Szalónak, the document issued by King Matthias in 1463 Photo: Szöllösi Gábor

King Matthias issued a charter in Sopron on 19. 07. 1463, in which he allowed Pawmkyrcher [Baumkircher] András, a lord and castellan of Pozsony, who had helped to recover the Hungarians’ Holy Crown and to settle the differences between Emperor Frederick and King Matthias, to remain peacefully and quietly in possession of the castle of Zalonok [Szalónok] and its appurtenances, in which he had previously held the property of King László V. Later this was confirmed by Matthias in his charter of issued on 03.04.1464. In 1467 Baumkircher occupied and partially destroyed the castle of Vasdobra. In 1469 he was granted the right to open a mine by Matthias.

The gold minted in Körmöcbánya by King Matthias Corvinus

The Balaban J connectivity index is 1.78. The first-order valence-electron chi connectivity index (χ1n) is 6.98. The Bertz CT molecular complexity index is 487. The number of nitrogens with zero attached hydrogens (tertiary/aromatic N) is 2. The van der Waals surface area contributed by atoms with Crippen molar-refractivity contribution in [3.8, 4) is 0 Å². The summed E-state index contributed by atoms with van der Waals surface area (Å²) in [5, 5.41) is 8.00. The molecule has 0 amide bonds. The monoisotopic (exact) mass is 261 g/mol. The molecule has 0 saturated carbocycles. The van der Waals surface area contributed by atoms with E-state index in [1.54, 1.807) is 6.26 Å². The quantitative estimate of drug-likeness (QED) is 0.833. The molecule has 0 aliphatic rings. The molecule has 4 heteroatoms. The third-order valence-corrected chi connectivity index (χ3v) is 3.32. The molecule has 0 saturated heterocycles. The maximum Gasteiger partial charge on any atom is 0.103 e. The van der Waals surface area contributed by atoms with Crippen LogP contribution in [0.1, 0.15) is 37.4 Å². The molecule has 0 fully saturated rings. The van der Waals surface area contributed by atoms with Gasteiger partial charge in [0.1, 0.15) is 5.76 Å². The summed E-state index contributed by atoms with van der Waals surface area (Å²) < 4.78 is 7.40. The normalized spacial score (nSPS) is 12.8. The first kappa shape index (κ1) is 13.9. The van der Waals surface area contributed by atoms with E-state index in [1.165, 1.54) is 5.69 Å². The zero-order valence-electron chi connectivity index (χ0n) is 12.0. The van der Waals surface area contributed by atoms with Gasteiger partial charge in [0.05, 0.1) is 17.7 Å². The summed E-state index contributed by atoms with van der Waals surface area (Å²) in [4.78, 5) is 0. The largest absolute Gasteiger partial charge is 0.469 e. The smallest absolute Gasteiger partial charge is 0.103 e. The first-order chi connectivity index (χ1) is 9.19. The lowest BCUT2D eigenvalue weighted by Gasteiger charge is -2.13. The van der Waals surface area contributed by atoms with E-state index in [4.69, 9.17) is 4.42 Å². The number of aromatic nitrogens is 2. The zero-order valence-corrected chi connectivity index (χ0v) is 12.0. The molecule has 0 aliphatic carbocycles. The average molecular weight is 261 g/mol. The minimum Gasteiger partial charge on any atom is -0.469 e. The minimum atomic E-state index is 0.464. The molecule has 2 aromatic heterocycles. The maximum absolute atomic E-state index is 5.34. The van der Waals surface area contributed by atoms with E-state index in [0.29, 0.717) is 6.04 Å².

Andreas Baumkircher used Szalónok as a base and waged a private war against Emperor Frederick III at the head of the Styrian noble alliance between 1469-71. His primary aim was to gain for himself the imperial occupations of western Hungary. To this end, he first began the siege of Kőszeg. The largest battle of the war took place on 21 July 1469 near Radkersburg (in Hungarian historiography: Regede) in border Styria; it resulted in Baumkircher’s triumph and the Emperor was forced to call a truce. We can suspect the hand of King Matthias Corvinus behind Baumkircher’s military actions.

The kingdom of King Matthias Corvinus

In 1471, Baumkircher, who was negotiating directly with the Emperor in Graz, was unexpectedly arrested by Frederick III on 23 April and illegally beheaded without a court order (to get rid of his considerable debt). Von Grafeneck’s son-in-law Wilhelm Baumkircher and the heirs swore allegiance to the Emperor and were allowed to keep their estates and their status (“Landsässigkeit”) in Western Hungary on the side of King Matthias Corvinus. Wilhelm and Georg Baumkircher were thus able to pledge Rohonc, while they already held the manor of Szalónak by right of inheritance.